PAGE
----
One reason Pittsburgh has taken to promoting bicycling is shame. Shame of who we are as a city and of our roots. Bicyclists have taken to fat-shaming our city, claiming health and environmental benefits as well as the moral high ground. While cars produce smog, bicycles seem to produce smug. Criticize the bike lanes, and angry bicyclists head off in a Huffy. Rather than making this city “bike friendly,” they are making it “automobile unfriendly.”
Drivers are not unwilling to share the road, but they do expect bicyclists to abide by traffic laws, too. How many times have you seen bicyclists run red lights or drive on city sidewalks — flying above the law like some sort of magical Pegasus-Unicorn combination of bike and pedestrian?
Safety is a real concern, and we need to educate not just automobile drivers, but also bicyclists. Drivers are willing and able to share the road responsibly. But saying that will just further pump up the ire of bicyclists who argue that automobiles are the problem, period.
Bicyclists have become religious zealots in the first church of the perpetual Schwinn. They are firm believers that the path to salvation is via a bike lane leading through Downtown. They hail bikes as solving issues as diverse as traffic congestion, pollution and obesity. They make bold claims of bicycling cities having lower rates of diabetes and heart disease and a greater love of kittens. Rather than attempt to solve Downtown’s parking issues, narrow lanes, traffic and public transportation issues, they point to bikes as the great solution to Pittsburgh’s ills.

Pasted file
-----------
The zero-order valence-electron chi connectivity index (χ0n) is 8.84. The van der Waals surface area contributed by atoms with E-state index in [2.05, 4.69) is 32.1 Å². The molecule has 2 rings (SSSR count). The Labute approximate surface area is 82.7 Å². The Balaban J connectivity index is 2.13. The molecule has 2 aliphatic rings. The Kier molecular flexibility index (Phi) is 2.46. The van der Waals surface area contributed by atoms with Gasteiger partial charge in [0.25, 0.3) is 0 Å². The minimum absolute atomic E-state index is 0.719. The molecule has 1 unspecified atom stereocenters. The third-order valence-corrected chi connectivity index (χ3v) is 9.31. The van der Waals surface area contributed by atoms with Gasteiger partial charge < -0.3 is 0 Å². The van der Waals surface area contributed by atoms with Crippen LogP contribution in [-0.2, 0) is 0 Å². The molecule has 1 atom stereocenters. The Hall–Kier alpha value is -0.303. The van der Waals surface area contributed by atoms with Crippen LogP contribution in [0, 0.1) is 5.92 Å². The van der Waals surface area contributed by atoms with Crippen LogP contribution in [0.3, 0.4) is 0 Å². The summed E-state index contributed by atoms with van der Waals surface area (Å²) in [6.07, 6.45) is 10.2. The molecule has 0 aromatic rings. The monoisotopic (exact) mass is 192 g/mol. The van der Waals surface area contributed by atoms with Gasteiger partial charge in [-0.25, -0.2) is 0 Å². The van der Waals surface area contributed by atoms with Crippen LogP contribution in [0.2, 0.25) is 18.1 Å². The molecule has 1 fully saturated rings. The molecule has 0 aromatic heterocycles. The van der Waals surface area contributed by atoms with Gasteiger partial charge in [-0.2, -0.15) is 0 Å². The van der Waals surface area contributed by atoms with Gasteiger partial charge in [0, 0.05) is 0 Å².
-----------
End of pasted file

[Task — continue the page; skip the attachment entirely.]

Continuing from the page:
This kind of blind self-righteousness is overcompensation for a city that suffered through decades of low self-esteem. All this, thanks to a tiny percentage of Pittsburgh’s population — a whopping 1.4 percent of people in Pittsburgh ride bikes to work, according to the Census Bureau — illustrating the old adage, “the squeaky bicycle wheel gets the grease.”
As a lifelong Pittsburgher, I recognize that bike-lane improvements are needed to make Pittsburgh safer, cleaner, more pretentious and white. It is an appeasement to a miniscule percentage of the population to create the illusion of a progressive city at the expense of real issues and needs.
The bike movement is a convenient distraction from issues such as race. Make no mistake; this is partly about race. It is about white privilege and entitlement.
According to Bike Pgh’s annual report, 1 percent of its members identify as African-American. This suggests that only a tiny, tiny percentage of African-Americans ride bikes to work in Pittsburgh — whereas one in three say they rely on public transportation. As bus service and routes have been cut in neighborhoods with the greatest needs, bike lanes have been provided to serve a minority that is, by its own admission, unable to attract real minorities...
I love and adore this city. But, every now and then, you have to say: “Get over yourself, Pittsburgh.” Address the real issues that would be a tangible improvement to this city and make us the best Pittsburgh we can be.
Or have you gotten too big for your bridges?
Thanks to ENUF for the link.
Thanks to ENUF for the link.